In an attempt to reclaim the dramatic glory of the first two Rocky movies, Sylvester Stallone brought back director John G. Avildsen and long time composer Bill Conti for what was to be the final chapter in the life of the slugger from Philadelphia in Rocky V.
Continuing straight after the events of Rocky IV, a clearly damaged Rocky Balboa (Sylvester Stallone) returns from Russia and – due to brain damage sustained in his fight against Ivan Drago – retries from professional boxing. Yet things get worse for “The Italian Stallion”, after it is revealed that his crooked accountant lost all of Rocky’s money on the stock market.
Moving back to the slums of Philadelphia, Rocky re-opens the gym owned by his later manager Mickey (Burgess Meredith, who returns in flashback sequences). There he meets and takes under his wing a hungry young fighter named Tommy Gunn (Tommy Morrison) who quickly rises to the top of the boxing world, only to be seduced by sleaze ball boxing promoter George Washington Duke (Richard Gant), who convinces Gunn that the only way to be seen as the best is to take on his former mentor.
Meanwhile, Rocky’s relationship with his son Robert (Sage Stallone) sours as he struggles with his new surroundings without the guidance of his father.
Rocky V does well by taking a serious approach and making the series feel like a character piece again. Stallone explores the relationships between father and son, teacher and student, all the while providing a commentary on the modern world of boxing and its pitfalls.
By focusing on the main characters mortality and having him start over from scratch, the film can get depressing. Indeed, Rocky was supposed to die in this one, but Stallone was reluctant, insisting it would be “like killing Superman”.
The performances are a mixed bag. Stallone is good (of not a little over the top), and the under used Talia Shire gives a very good performance (as she would in The Godfather Pt III). However the casting of real life boxing champion Tommy Morrison as Tommy Gunn is off the mark. He just does not have the unique look or character of a Dolph Lundgren or a Mr. T to distract the viewer from his wooden acting. Equally hideous is Sage Stallone, with Sylvester Stallone pulling a “Coppola” by casting his own flesh and blood in a major part to devastating results.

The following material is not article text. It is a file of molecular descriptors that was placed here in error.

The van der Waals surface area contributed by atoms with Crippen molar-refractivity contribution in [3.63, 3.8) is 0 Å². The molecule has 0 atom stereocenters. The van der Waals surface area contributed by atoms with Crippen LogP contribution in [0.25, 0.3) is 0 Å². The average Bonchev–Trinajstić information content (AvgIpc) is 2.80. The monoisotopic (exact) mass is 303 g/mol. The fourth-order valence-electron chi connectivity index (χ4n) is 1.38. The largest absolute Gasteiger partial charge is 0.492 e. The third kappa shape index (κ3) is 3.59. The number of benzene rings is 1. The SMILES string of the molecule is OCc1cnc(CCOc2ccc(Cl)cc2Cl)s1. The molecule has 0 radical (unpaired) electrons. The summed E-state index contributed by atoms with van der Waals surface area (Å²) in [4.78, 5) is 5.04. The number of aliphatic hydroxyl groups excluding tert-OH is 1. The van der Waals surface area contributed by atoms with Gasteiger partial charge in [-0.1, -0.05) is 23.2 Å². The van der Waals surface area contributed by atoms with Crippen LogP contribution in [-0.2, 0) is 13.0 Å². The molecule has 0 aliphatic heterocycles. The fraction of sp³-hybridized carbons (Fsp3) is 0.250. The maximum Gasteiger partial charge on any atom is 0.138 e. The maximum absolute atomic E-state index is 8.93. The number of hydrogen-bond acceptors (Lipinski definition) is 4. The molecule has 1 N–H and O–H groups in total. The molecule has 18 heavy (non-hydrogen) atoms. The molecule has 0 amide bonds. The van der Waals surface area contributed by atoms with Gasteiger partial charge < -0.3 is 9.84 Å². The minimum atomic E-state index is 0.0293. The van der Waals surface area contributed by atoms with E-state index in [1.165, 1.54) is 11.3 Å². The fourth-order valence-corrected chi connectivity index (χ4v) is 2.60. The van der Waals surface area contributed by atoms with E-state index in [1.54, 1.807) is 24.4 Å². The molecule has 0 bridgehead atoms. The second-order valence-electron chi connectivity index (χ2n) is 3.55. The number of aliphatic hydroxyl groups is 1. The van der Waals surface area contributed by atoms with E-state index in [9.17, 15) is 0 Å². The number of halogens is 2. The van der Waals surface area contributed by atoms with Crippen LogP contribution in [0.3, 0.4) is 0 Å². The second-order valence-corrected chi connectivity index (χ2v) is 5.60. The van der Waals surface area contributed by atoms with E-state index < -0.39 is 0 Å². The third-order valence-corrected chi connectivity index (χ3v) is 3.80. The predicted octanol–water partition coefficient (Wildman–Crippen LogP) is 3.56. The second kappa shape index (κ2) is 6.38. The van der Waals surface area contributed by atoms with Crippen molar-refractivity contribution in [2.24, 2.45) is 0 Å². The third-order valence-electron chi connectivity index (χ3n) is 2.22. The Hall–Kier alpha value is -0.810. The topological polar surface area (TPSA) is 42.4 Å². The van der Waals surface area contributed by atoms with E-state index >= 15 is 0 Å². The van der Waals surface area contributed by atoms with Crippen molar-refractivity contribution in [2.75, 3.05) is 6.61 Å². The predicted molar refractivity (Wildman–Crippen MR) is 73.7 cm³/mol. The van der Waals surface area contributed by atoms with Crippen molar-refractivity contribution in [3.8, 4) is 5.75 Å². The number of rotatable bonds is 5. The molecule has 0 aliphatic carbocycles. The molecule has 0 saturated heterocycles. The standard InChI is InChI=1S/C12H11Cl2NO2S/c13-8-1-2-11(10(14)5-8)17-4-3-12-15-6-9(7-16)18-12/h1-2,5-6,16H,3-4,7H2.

Yet the biggest problem within Rocky V is that of continuity. In an embarrassing over sight, Rocky returns from Russia only to find his son has aged by 5 years! Now, these movies have asked its audience to suspend reality many times before, but that is ridiculous. Also fitting that description is the inclusion of hip hop numbers, which does not suit the film at all.
The highlight of this film is, of course, the final fight scene. But this time out the fight is not in the ring, but on the streets. Choreographed by wrestling legend Terry Funk, the fight and the events leading up to it are a thrilling watch. Once again it is the editing that makes it worth while. There are several excellent cuts which portray eerie, black and white flashes of Rocky with blood pouring down his face like a crimson waterfall, and of Mickey looking down from Heaven.
The last 30 min make Rocky V a worthwhile watch, and even though there are numerous flaws, it’s a rather engrossing film and the most under rated of the Rocky movies.